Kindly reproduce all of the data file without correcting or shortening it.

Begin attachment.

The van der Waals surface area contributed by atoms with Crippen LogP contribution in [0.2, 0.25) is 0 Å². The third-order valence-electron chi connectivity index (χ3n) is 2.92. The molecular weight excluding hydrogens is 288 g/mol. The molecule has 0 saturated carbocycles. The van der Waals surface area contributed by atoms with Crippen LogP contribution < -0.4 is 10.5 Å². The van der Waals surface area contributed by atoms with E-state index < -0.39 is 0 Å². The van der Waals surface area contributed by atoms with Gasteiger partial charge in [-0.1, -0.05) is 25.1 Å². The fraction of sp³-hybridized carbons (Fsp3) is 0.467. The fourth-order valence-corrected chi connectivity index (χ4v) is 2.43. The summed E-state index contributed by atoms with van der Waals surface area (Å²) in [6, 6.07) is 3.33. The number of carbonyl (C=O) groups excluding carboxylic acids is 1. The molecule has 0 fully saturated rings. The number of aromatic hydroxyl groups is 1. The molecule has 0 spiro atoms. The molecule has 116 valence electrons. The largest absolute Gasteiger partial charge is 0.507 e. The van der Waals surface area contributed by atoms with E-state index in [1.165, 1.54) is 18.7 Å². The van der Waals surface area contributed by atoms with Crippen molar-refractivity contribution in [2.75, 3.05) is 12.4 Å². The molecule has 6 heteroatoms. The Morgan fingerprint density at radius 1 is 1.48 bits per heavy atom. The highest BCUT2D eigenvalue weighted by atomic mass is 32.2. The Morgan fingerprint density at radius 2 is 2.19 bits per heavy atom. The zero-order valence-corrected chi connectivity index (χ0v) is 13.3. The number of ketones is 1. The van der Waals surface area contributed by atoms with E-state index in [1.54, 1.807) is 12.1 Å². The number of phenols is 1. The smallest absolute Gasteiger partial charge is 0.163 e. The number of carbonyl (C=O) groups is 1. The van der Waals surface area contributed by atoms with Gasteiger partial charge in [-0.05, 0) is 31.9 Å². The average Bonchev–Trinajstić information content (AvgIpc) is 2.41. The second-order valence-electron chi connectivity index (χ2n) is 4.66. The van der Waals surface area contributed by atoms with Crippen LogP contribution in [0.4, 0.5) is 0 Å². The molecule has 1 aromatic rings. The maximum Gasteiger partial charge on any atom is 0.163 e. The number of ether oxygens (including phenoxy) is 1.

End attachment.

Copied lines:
The van der Waals surface area contributed by atoms with Crippen LogP contribution in [0.2, 0.25) is 0 Å². The third-order valence-electron chi connectivity index (χ3n) is 2.92. The molecular weight excluding hydrogens is 288 g/mol. The molecule has 0 saturated carbocycles. The van der Waals surface area contributed by atoms with Crippen LogP contribution < -0.4 is 10.5 Å². The van der Waals surface area contributed by atoms with E-state index < -0.39 is 0 Å². The van der Waals surface area contributed by atoms with Gasteiger partial charge in [-0.1, -0.05) is 25.1 Å². The fraction of sp³-hybridized carbons (Fsp3) is 0.467. The fourth-order valence-corrected chi connectivity index (χ4v) is 2.43. The summed E-state index contributed by atoms with van der Waals surface area (Å²) in [6, 6.07) is 3.33. The number of carbonyl (C=O) groups excluding carboxylic acids is 1. The molecule has 0 fully saturated rings. The number of aromatic hydroxyl groups is 1. The molecule has 0 spiro atoms. The molecule has 116 valence electrons. The largest absolute Gasteiger partial charge is 0.507 e. The van der Waals surface area contributed by atoms with E-state index in [1.165, 1.54) is 18.7 Å². The van der Waals surface area contributed by atoms with Crippen molar-refractivity contribution in [2.75, 3.05) is 12.4 Å². The molecule has 6 heteroatoms. The Morgan fingerprint density at radius 1 is 1.48 bits per heavy atom. The highest BCUT2D eigenvalue weighted by atomic mass is 32.2. The Morgan fingerprint density at radius 2 is 2.19 bits per heavy atom. The zero-order valence-corrected chi connectivity index (χ0v) is 13.3. The number of ketones is 1. The van der Waals surface area contributed by atoms with E-state index in [1.54, 1.807) is 12.1 Å². The number of phenols is 1. The smallest absolute Gasteiger partial charge is 0.163 e. The number of carbonyl (C=O) groups is 1. The van der Waals surface area contributed by atoms with Gasteiger partial charge in [-0.05, 0) is 31.9 Å². The average Bonchev–Trinajstić information content (AvgIpc) is 2.41. The second-order valence-electron chi connectivity index (χ2n) is 4.66. The van der Waals surface area contributed by atoms with Crippen LogP contribution in [0.4, 0.5) is 0 Å². The molecule has 1 aromatic rings. The maximum Gasteiger partial charge on any atom is 0.163 e. The number of ether oxygens (including phenoxy) is 1.